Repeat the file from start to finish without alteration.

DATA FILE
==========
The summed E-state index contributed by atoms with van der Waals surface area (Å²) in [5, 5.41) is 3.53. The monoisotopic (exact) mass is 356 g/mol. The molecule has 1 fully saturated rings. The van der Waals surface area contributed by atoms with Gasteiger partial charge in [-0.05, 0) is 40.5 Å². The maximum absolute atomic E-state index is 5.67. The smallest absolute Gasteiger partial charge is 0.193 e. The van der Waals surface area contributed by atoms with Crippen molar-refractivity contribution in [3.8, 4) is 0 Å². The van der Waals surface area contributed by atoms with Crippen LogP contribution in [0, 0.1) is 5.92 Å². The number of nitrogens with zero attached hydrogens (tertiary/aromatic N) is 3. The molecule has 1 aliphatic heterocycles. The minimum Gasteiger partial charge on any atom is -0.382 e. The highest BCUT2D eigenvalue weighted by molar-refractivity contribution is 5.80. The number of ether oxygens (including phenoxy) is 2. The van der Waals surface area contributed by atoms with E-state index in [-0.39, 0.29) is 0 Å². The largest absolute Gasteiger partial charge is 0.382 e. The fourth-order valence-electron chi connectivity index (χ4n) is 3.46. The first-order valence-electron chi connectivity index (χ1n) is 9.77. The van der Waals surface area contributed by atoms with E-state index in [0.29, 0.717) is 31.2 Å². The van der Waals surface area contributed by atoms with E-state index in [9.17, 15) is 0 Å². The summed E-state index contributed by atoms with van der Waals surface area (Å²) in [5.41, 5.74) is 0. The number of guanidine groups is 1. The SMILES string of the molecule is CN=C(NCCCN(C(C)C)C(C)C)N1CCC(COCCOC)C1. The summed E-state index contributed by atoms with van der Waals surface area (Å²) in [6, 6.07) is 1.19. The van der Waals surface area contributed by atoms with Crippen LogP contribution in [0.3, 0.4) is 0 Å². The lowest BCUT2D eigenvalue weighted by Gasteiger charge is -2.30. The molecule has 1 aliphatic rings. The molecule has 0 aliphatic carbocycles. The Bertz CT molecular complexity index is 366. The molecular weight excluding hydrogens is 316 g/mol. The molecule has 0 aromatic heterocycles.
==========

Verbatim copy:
The summed E-state index contributed by atoms with van der Waals surface area (Å²) in [5, 5.41) is 3.53. The monoisotopic (exact) mass is 356 g/mol. The molecule has 1 fully saturated rings. The van der Waals surface area contributed by atoms with Gasteiger partial charge in [-0.05, 0) is 40.5 Å². The maximum absolute atomic E-state index is 5.67. The smallest absolute Gasteiger partial charge is 0.193 e. The van der Waals surface area contributed by atoms with Crippen molar-refractivity contribution in [3.8, 4) is 0 Å². The van der Waals surface area contributed by atoms with Crippen LogP contribution in [0, 0.1) is 5.92 Å². The number of nitrogens with zero attached hydrogens (tertiary/aromatic N) is 3. The molecule has 1 aliphatic heterocycles. The minimum Gasteiger partial charge on any atom is -0.382 e. The highest BCUT2D eigenvalue weighted by molar-refractivity contribution is 5.80. The number of ether oxygens (including phenoxy) is 2. The van der Waals surface area contributed by atoms with E-state index in [-0.39, 0.29) is 0 Å². The largest absolute Gasteiger partial charge is 0.382 e. The fourth-order valence-electron chi connectivity index (χ4n) is 3.46. The first-order valence-electron chi connectivity index (χ1n) is 9.77. The van der Waals surface area contributed by atoms with E-state index in [0.29, 0.717) is 31.2 Å². The van der Waals surface area contributed by atoms with E-state index in [9.17, 15) is 0 Å². The summed E-state index contributed by atoms with van der Waals surface area (Å²) in [5.41, 5.74) is 0. The number of guanidine groups is 1. The SMILES string of the molecule is CN=C(NCCCN(C(C)C)C(C)C)N1CCC(COCCOC)C1. The summed E-state index contributed by atoms with van der Waals surface area (Å²) in [6, 6.07) is 1.19. The van der Waals surface area contributed by atoms with Crippen LogP contribution in [0.3, 0.4) is 0 Å². The lowest BCUT2D eigenvalue weighted by Gasteiger charge is -2.30. The molecule has 1 aliphatic rings. The molecule has 0 aliphatic carbocycles. The Bertz CT molecular complexity index is 366. The molecular weight excluding hydrogens is 316 g/mol. The molecule has 0 aromatic heterocycles.